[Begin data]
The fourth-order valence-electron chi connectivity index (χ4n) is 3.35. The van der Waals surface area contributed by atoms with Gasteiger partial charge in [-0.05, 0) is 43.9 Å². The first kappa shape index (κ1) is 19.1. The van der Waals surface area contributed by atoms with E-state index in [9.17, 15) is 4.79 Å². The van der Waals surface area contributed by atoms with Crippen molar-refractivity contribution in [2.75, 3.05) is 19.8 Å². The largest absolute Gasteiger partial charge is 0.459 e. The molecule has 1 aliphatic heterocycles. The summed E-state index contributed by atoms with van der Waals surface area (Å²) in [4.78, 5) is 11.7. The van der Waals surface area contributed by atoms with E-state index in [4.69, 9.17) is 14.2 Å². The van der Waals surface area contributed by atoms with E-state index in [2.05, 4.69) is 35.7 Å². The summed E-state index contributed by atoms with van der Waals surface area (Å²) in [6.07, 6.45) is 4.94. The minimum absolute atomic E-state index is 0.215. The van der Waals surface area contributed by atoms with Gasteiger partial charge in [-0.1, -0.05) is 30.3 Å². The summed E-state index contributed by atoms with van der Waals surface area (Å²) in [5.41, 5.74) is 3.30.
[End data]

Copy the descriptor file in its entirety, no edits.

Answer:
The fourth-order valence-electron chi connectivity index (χ4n) is 3.35. The van der Waals surface area contributed by atoms with Gasteiger partial charge in [-0.05, 0) is 43.9 Å². The first kappa shape index (κ1) is 19.1. The van der Waals surface area contributed by atoms with E-state index in [9.17, 15) is 4.79 Å². The van der Waals surface area contributed by atoms with Crippen molar-refractivity contribution in [2.75, 3.05) is 19.8 Å². The largest absolute Gasteiger partial charge is 0.459 e. The molecule has 1 aliphatic heterocycles. The summed E-state index contributed by atoms with van der Waals surface area (Å²) in [4.78, 5) is 11.7. The van der Waals surface area contributed by atoms with E-state index in [4.69, 9.17) is 14.2 Å². The van der Waals surface area contributed by atoms with E-state index in [2.05, 4.69) is 35.7 Å². The summed E-state index contributed by atoms with van der Waals surface area (Å²) in [6.07, 6.45) is 4.94. The minimum absolute atomic E-state index is 0.215. The van der Waals surface area contributed by atoms with Gasteiger partial charge in [-0.1, -0.05) is 30.3 Å². The summed E-state index contributed by atoms with van der Waals surface area (Å²) in [5.41, 5.74) is 3.30.